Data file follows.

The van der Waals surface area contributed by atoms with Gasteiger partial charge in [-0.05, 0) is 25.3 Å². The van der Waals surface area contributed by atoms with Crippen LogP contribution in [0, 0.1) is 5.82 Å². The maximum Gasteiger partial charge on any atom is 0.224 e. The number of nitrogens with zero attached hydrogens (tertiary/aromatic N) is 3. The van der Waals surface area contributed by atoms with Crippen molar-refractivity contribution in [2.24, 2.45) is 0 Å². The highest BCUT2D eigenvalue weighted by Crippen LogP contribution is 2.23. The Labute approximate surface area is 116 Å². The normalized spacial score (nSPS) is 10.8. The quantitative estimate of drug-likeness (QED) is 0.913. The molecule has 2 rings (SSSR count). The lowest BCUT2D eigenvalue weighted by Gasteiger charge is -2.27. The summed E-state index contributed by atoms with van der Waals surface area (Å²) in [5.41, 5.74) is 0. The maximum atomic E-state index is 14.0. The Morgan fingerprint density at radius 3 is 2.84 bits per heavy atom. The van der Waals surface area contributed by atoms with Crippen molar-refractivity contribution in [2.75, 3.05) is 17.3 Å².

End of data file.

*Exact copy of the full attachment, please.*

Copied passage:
The van der Waals surface area contributed by atoms with Gasteiger partial charge in [-0.05, 0) is 25.3 Å². The van der Waals surface area contributed by atoms with Crippen LogP contribution in [0, 0.1) is 5.82 Å². The maximum Gasteiger partial charge on any atom is 0.224 e. The number of nitrogens with zero attached hydrogens (tertiary/aromatic N) is 3. The van der Waals surface area contributed by atoms with Crippen molar-refractivity contribution in [2.24, 2.45) is 0 Å². The highest BCUT2D eigenvalue weighted by Crippen LogP contribution is 2.23. The Labute approximate surface area is 116 Å². The normalized spacial score (nSPS) is 10.8. The quantitative estimate of drug-likeness (QED) is 0.913. The molecule has 2 rings (SSSR count). The lowest BCUT2D eigenvalue weighted by Gasteiger charge is -2.27. The summed E-state index contributed by atoms with van der Waals surface area (Å²) in [5.41, 5.74) is 0. The maximum atomic E-state index is 14.0. The Morgan fingerprint density at radius 3 is 2.84 bits per heavy atom. The van der Waals surface area contributed by atoms with Crippen molar-refractivity contribution in [2.75, 3.05) is 17.3 Å².